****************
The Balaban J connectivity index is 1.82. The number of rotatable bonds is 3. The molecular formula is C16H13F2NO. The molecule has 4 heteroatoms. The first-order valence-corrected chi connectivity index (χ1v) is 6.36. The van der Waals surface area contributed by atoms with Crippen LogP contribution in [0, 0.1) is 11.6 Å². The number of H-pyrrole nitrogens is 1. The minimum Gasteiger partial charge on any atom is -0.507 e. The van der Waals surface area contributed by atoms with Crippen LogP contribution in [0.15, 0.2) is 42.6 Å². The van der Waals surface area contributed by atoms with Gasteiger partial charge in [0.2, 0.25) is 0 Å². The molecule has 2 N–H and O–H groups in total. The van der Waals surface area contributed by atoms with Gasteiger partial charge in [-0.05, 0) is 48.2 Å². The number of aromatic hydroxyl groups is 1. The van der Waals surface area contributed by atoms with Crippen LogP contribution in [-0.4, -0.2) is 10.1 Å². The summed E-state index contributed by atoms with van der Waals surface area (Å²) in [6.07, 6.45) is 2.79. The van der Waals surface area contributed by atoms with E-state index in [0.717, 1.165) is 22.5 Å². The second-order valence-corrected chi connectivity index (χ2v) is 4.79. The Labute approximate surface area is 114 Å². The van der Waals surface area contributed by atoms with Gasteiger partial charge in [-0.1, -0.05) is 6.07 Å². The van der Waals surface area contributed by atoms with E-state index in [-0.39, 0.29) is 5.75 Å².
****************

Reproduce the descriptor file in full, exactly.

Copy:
The Balaban J connectivity index is 1.82. The number of rotatable bonds is 3. The molecular formula is C16H13F2NO. The molecule has 4 heteroatoms. The first-order valence-corrected chi connectivity index (χ1v) is 6.36. The van der Waals surface area contributed by atoms with Crippen LogP contribution in [0, 0.1) is 11.6 Å². The number of H-pyrrole nitrogens is 1. The minimum Gasteiger partial charge on any atom is -0.507 e. The van der Waals surface area contributed by atoms with Crippen LogP contribution in [0.15, 0.2) is 42.6 Å². The van der Waals surface area contributed by atoms with Gasteiger partial charge in [0.2, 0.25) is 0 Å². The molecule has 2 N–H and O–H groups in total. The van der Waals surface area contributed by atoms with Gasteiger partial charge in [-0.05, 0) is 48.2 Å². The number of aromatic hydroxyl groups is 1. The van der Waals surface area contributed by atoms with Crippen LogP contribution in [-0.4, -0.2) is 10.1 Å². The summed E-state index contributed by atoms with van der Waals surface area (Å²) in [6.07, 6.45) is 2.79. The van der Waals surface area contributed by atoms with E-state index in [0.717, 1.165) is 22.5 Å². The second-order valence-corrected chi connectivity index (χ2v) is 4.79. The Labute approximate surface area is 114 Å². The van der Waals surface area contributed by atoms with Gasteiger partial charge in [-0.1, -0.05) is 6.07 Å². The van der Waals surface area contributed by atoms with E-state index in [-0.39, 0.29) is 5.75 Å².